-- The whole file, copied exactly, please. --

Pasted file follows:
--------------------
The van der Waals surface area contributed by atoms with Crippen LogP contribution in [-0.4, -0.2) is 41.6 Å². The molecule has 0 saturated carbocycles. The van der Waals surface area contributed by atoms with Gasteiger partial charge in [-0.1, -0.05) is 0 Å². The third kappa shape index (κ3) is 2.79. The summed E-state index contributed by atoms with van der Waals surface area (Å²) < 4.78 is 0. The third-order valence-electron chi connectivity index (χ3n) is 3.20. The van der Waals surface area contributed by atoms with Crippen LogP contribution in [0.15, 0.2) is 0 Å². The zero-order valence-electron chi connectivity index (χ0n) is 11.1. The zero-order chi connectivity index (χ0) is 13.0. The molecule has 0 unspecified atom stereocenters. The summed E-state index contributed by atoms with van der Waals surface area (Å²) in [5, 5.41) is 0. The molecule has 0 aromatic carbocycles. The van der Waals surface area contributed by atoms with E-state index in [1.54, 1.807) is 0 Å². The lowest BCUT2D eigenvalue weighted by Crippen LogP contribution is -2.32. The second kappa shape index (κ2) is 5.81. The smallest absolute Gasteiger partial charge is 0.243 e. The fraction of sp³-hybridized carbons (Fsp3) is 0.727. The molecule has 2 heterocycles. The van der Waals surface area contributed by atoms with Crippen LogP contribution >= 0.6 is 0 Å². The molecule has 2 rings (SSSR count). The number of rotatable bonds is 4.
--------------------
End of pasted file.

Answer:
The van der Waals surface area contributed by atoms with Crippen LogP contribution in [-0.4, -0.2) is 41.6 Å². The molecule has 0 saturated carbocycles. The van der Waals surface area contributed by atoms with Gasteiger partial charge in [-0.1, -0.05) is 0 Å². The third kappa shape index (κ3) is 2.79. The summed E-state index contributed by atoms with van der Waals surface area (Å²) < 4.78 is 0. The third-order valence-electron chi connectivity index (χ3n) is 3.20. The van der Waals surface area contributed by atoms with Crippen LogP contribution in [0.15, 0.2) is 0 Å². The zero-order valence-electron chi connectivity index (χ0n) is 11.1. The zero-order chi connectivity index (χ0) is 13.0. The molecule has 0 unspecified atom stereocenters. The summed E-state index contributed by atoms with van der Waals surface area (Å²) in [5, 5.41) is 0. The molecule has 0 aromatic carbocycles. The van der Waals surface area contributed by atoms with E-state index in [1.54, 1.807) is 0 Å². The lowest BCUT2D eigenvalue weighted by Crippen LogP contribution is -2.32. The second kappa shape index (κ2) is 5.81. The smallest absolute Gasteiger partial charge is 0.243 e. The fraction of sp³-hybridized carbons (Fsp3) is 0.727. The molecule has 2 heterocycles. The van der Waals surface area contributed by atoms with Crippen LogP contribution >= 0.6 is 0 Å². The molecule has 2 rings (SSSR count). The number of rotatable bonds is 4.